Master of Science (M.Sc.); Earth and Planetary Sciences (Thesis) (45 credits)
The nature of graduate research in the Department of Earth and Planetary Sciences is highly variable. As a result, students may enter the graduate program with backgrounds in earth sciences, chemistry, or physics, depending on their research interests and the supervisor with whom they wish to work. Students pursuing an M.Sc. are required to take four courses, but their major project is an M.Sc. thesis that typically results in a journal publication. Research for the thesis typically begins in the first year of residence and is completed, together with the written results, in the second year of residence. Students graduating from the program typically proceed to a Ph.D. or work in the mineral exploration or petroleum industries. Excellent students admitted into the M.Sc. program can be “fast-tracked” from the M.Sc. into the Ph.D. program at the end of the first year if suitable progress has been demonstrated. Such students are required to take a minimum of 18 credits of coursework and a comprehensive oral examination in the Ph.D. 2 year.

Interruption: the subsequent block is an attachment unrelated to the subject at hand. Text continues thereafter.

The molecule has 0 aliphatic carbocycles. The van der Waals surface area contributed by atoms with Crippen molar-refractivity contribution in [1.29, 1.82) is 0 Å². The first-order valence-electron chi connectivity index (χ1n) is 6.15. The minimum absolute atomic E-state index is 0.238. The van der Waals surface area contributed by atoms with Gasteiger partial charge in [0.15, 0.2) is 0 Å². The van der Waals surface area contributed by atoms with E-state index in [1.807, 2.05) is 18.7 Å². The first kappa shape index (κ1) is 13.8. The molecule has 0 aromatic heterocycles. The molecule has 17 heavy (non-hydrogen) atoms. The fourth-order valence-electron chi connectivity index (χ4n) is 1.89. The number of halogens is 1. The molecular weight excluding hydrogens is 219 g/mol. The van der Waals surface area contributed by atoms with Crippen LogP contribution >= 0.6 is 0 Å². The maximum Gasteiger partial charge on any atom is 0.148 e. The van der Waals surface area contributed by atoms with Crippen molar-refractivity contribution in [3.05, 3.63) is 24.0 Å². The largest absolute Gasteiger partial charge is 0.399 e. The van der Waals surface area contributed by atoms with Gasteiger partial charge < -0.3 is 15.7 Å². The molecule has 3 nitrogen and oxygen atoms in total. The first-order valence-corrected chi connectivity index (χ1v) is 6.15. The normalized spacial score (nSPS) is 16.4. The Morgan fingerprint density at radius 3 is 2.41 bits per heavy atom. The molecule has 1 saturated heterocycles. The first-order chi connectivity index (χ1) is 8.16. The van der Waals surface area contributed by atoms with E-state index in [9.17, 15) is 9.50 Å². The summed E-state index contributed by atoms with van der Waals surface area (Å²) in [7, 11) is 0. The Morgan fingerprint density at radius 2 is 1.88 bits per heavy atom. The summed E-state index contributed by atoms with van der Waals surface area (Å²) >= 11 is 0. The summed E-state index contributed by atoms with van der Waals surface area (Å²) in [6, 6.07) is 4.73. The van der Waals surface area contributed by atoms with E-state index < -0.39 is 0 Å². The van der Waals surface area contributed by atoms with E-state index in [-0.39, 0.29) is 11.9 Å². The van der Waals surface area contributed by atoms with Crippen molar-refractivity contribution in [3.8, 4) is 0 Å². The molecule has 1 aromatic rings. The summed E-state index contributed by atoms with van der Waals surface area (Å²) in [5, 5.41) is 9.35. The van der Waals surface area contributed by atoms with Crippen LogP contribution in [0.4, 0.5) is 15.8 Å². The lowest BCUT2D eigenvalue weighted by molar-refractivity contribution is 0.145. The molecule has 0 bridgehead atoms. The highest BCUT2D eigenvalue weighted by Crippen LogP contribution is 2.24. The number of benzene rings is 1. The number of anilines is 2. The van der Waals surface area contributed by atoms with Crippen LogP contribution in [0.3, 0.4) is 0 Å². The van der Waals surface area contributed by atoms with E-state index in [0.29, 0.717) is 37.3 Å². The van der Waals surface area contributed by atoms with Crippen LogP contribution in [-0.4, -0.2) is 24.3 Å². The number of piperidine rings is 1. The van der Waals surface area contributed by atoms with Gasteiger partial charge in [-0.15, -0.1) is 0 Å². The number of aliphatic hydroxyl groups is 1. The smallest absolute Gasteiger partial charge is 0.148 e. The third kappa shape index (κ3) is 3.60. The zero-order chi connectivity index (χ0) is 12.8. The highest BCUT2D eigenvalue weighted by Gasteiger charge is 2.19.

Master of Science (M.Sc.); Earth and Planetary Sciences (Thesis) — Environment (48 credits)